Two days later he encountered a ship, the first he had sighted in eight months. It was Captain Gray, on the Columbia Rediviva, heading south from his wintering port on Clayoquot Sound, where he had worn out his welcome with the people there and had ordered a village destroyed shortly before he departed. Gray told Vancouver’s officers that on his way north he had passed a river’s mouth at the latitude of 46° 10', with a flow so strong he could not enter. Vancouver remembered the spot, but even after hearing Gray’s account, he dismissed the river, if such it was, as being too small to be navigable. Two weeks later, on the morning of May 11, 1792, Gray sailed over the Columbia River bar in five to seven fathoms of water and into the broad expanse of Baker Bay. Gray named the river Columbia after his ship.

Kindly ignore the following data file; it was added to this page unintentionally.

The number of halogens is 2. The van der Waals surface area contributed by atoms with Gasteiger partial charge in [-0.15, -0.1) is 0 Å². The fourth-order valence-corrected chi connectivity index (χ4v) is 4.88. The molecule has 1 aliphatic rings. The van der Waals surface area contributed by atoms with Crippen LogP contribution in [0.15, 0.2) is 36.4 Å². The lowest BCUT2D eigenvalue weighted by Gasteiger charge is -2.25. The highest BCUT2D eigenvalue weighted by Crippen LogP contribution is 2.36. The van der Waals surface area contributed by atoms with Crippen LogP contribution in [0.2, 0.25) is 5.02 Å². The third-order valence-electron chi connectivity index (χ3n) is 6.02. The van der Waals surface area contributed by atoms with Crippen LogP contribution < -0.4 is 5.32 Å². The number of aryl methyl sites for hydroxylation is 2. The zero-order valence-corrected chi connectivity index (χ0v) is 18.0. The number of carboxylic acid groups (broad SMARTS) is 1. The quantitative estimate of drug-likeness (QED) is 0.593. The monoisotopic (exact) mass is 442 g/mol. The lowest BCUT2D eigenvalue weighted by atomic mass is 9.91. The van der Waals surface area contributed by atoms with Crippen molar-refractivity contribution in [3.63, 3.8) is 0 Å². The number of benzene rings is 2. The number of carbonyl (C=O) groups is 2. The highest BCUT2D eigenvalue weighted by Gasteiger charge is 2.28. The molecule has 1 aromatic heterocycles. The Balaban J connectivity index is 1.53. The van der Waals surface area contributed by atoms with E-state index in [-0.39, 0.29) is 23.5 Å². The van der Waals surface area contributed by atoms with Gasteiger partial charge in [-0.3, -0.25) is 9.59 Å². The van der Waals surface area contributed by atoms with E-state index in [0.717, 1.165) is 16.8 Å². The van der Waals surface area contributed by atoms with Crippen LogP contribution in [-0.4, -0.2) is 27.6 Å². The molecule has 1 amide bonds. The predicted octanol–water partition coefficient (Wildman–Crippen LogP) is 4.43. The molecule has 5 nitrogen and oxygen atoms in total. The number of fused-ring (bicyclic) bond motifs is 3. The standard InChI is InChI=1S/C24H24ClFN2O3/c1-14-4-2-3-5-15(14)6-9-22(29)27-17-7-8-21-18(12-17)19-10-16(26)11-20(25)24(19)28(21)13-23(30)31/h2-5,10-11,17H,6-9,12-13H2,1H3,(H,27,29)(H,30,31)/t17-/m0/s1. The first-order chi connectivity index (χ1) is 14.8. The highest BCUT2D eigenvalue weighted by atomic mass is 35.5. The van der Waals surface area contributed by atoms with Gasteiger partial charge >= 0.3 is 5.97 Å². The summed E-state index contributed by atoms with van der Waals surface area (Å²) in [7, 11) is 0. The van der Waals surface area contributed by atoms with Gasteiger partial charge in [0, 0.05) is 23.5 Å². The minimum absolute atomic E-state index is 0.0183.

In January 1803, President Thomas Jefferson selected Meriwether Lewis to lead an exploratory expedition to the Far West. By the spring of 1804, when Lewis and William Clark leave St. Louis and head west up the Missouri River, the United States had purchased a claim to a vast territory from the Mississippi River to the Continental Divide—the Louisiana Purchase.
Lewis and Clark were on a scientific expedition. President Jefferson had directed the explorers to take careful notes of the flora, fauna, and inhabitants of the country they would pass through. Members of the Corps diligently collected specimens of the plants and animals they saw along their route, including those they encountered during their sojourn at Fort Clatsop at the mouth of the Columbia during the winter of 1805-1806.